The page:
When reporters gathered Feb. 11 to hear Vice President Al Gore announce the results of the latest national assessment in reading, they probably didn’t know that the figures were already in the public domain.
But an hour before Mr. Gore’s speech to education advocates and members of the press in the Department of Education’s auditorium, Pascal D. Forgione Jr., the federal commissioner of education statistics, released the scores on the Internet.
The board that oversees the National Assessment of Education Progress vests Mr. Forgione with the authority to release the tests results, and the commissioner had planned to do so with a speech in a news conference that day.
But Mr. Gore wanted to attend the event, and his calendar dictated that he be its first speaker, according to Julie Green, the press secretary for Secretary of Education Richard W. Riley. The release “was done electronically, given the scheduling constraints we were under,” Ms. Green said. The department has used the format before, such as the time President Clinton discussed results from the Third International Mathematics and Science Study before Mr. Forgione addressed them publicly, she added.
But Mr. Gore’s speech before the official presentation of results strayed from tradition and the policies set for NAEP releases. “It’s always been facts first, and then comment,” said Lawrence Feinberg, a spokesman for the National Assessment Governing Board, known as NAGB.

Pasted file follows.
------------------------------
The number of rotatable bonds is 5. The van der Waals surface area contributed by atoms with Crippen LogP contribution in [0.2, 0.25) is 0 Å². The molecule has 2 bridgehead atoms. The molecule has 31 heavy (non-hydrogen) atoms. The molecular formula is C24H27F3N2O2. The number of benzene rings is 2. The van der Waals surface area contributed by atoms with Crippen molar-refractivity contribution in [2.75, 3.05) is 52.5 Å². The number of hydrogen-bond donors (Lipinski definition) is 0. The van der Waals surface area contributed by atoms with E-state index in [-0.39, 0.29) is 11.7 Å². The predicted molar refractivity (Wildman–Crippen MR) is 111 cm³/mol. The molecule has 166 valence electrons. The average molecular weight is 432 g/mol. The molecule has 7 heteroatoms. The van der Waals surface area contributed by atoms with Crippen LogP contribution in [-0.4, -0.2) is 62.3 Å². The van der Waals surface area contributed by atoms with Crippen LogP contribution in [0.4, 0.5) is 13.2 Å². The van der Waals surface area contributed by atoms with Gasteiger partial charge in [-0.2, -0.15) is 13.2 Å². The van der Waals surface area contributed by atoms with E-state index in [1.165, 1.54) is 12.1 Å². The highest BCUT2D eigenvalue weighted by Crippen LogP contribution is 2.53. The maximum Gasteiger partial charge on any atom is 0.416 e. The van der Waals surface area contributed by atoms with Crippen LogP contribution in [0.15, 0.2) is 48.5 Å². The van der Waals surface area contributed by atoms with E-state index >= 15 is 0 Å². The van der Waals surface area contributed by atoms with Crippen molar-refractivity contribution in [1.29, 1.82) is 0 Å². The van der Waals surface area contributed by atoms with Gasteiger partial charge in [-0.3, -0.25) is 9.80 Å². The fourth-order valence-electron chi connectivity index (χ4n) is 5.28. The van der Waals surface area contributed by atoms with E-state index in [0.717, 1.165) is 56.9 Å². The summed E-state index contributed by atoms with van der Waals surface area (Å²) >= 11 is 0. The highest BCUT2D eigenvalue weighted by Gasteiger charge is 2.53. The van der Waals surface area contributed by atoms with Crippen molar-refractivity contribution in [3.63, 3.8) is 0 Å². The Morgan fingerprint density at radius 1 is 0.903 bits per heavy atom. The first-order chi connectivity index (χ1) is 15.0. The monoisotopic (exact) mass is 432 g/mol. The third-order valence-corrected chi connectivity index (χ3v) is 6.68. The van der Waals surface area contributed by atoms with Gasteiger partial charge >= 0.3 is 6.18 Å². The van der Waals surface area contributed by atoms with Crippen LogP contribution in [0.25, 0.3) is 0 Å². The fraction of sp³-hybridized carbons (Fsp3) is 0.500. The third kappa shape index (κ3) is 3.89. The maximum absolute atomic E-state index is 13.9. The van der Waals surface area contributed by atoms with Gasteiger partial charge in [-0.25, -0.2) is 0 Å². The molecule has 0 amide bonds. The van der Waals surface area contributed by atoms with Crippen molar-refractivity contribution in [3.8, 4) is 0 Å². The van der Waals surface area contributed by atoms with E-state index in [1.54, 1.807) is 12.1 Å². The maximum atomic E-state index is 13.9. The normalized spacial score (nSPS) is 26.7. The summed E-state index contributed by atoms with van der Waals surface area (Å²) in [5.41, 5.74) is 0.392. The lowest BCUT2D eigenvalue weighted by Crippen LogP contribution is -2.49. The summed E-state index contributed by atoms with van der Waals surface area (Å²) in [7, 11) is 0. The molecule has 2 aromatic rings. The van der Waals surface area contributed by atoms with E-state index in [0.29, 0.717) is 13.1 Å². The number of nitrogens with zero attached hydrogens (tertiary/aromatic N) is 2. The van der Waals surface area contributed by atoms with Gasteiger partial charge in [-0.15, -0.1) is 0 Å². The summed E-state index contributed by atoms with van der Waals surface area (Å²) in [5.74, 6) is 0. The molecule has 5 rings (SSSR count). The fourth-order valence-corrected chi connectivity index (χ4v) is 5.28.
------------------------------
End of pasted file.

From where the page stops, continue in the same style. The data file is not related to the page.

And the format of the Feb. 11 event led to some mixed messages. Vice President Gore hailed the 1998 reading scores as “great progress.” After he left the room and was followed by much of the audience, Mr. Forgione tempered those remarks, saying the results showed “some improvement.” (“U.S. Students Bounce Back in Reading,” Feb. 17, 1999.)
The governing board calls for an apolitical release of the reports. By keeping the tests out of the hands of politicians, it will “uphold the credibility of NAEP data,” the board’s policy says.
Usually, Mr. Forgione speaks first at press conferences held to release NAEP results, and he is followed by the secretary of education or other administration officials.
--David J. Hoff firstname.lastname@example.org
A version of this article appeared in the February 24, 1999 edition of Education Week